UPDATE: Algerian Hostage Crisis Ends, Questions Remain

The Algerian Communications Minister said, “Search efforts are ongoing at the gas installation … I fear the numbers will be updated with more victims later today.”

The hostage crisis in Algeria appears to be over, leaving 23 hostages dead. But there are still many unanswered questions. CNN reports that it is still unclear,

[E]xactly how many people are unaccounted for at a remote natural gas facility after three days of chaos that ended Saturday … Some 685 Algerian workers and 107 foreigners were freed, the Algerian Interior Ministry said.

Great Britain, the US, and Japan are among the nations with citizens who are unaccounted for, and all three of the governments are in close contact with Algerian officials to gain as much “insight” into the situation as possible. Algerian officials have said that of the32 militants killed, only 3 were actually Algerian; the other 29 were members of six different nationalities which include Arabs, Africans, and people from other non-African nations.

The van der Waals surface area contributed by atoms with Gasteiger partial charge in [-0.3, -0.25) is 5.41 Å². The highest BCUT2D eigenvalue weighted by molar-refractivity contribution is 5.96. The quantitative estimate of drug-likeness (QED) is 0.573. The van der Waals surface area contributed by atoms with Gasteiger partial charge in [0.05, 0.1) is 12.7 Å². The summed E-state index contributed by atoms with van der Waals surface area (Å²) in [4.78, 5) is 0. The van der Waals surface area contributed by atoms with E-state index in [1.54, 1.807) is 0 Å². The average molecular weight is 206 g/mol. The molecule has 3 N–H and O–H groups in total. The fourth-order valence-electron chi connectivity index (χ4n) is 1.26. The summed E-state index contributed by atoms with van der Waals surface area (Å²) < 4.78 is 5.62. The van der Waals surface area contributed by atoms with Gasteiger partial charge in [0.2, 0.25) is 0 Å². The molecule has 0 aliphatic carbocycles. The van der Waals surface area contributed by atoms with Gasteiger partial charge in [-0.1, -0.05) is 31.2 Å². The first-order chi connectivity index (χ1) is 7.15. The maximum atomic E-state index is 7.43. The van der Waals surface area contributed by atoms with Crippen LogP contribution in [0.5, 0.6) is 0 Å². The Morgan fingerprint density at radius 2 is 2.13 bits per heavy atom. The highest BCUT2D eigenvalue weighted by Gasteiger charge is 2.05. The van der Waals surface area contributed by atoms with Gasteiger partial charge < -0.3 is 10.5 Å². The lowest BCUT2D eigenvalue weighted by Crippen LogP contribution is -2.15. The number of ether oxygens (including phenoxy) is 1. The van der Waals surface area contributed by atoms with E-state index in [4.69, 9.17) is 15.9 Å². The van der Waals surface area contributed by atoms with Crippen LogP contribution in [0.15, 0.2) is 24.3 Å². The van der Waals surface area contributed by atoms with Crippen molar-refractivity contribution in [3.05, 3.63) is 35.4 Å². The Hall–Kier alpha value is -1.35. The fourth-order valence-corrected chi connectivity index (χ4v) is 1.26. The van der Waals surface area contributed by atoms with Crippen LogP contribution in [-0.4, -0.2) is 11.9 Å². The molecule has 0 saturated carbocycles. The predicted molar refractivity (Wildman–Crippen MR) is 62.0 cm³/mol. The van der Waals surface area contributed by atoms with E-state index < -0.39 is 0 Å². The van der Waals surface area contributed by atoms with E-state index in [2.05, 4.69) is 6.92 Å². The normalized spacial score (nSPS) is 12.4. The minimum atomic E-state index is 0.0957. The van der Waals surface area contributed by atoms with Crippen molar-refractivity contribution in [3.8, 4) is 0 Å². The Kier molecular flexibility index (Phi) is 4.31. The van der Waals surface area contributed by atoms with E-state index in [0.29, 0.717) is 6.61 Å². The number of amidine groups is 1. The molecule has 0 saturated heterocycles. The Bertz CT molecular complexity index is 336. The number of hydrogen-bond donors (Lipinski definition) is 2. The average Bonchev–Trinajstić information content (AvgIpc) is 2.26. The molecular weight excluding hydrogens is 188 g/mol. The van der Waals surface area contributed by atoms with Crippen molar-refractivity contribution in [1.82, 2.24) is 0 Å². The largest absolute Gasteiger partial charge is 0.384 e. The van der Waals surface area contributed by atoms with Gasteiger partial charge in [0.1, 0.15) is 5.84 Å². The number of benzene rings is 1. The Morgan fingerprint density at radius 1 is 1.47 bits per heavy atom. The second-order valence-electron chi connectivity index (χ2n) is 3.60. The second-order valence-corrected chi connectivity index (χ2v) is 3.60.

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Photo: AP/File

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  1. Richard Aubrey says:

    During a previous islamist insurrection and terror campaign, two schools of thought contended in the Algerian government. One wanted to negotiate, try to free hostages with concessions and so forth. Another thought that killing them all and tough on the hostages, if there were any, was the way to go. The later, aka “eradicateurs” won.
    In addition, as Richard Fernandez says at Belmont Club, the world is going to find out how to get along without the US, Seals, Delta, Marines. Nor can anybody in his right mind bank on the luck the Israelis had at Entebbe.
    So, even if the Algerians were trying, it’s not going to go well, more than likely, and they don’t think they ought to try. Eradicate seems to be their strategy and it would be hard to argue with it, unless you were a hostage, I suppose.

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